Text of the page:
The idea, which forms part of the Localism Bill, is that powers will be pushed down from Whitehall and town halls to allow local people to determine the character of their neighbourhoods.
The decentralisation of the planning system, which forms part of the Localism Bill, was explained by communities secretary Eric Pickles and planning minister Greg Clark.
Neighbourhood groups will be given powers to decide what developments should take place where, and what green spaces should be protected. The proposal is that parish councils and new neighbourhood forums of local people will take the lead in planning instead of town hall officials. If local people then vote in favour of new 'Neighbourhood Plans' in local referendums, councils will have to adopt them.
To combat “nimbyism” local communities will be given financial incentives, such as the New Homes Bonus, to allow developments to go ahead.
Eric Pickles, Secretary of state for communities and local government, said: "For far too long local people have had too little say over a planning system that has imposed bureaucratic decisions by distant officials in Whitehall and the town hall. We need to change things so there is more people-planning and less politician-planning, so there is more direct democracy and less bureaucracy in the system. These reforms will become the building blocks of the Big Society."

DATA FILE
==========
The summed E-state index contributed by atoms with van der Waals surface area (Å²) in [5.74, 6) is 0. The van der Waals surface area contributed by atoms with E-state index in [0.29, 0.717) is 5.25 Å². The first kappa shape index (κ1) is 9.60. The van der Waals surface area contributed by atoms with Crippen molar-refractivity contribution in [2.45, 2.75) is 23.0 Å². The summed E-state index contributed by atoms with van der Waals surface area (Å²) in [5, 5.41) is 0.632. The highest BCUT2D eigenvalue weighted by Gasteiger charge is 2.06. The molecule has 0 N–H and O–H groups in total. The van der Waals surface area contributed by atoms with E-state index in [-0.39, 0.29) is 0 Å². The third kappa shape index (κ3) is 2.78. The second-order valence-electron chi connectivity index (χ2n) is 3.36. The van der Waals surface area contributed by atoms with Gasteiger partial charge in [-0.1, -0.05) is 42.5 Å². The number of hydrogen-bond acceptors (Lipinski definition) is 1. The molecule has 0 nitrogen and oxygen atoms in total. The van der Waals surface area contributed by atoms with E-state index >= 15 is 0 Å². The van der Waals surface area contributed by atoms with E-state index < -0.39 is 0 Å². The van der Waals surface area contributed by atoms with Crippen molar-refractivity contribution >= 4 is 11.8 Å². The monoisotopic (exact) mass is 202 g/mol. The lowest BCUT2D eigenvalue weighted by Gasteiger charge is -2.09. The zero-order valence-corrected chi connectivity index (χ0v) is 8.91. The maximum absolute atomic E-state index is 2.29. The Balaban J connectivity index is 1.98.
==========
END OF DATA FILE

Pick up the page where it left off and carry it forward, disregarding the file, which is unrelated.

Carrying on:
Planning minister Greg Clark added: "Most people love where they live, yet the planning system has given them almost no say on how their neighbourhood develops. The Coalition Government will revolutionise the planning process by taking power away from officials and putting it into the hands of those who know most about their neighbourhood - local people themselves. This will be a huge opportunity for communities to exercise genuine influence over what their home town should look like in the future. It will create the freedom and the incentives for those places that want to grow, to do so, and to reap the benefits. It's a reason to say yes."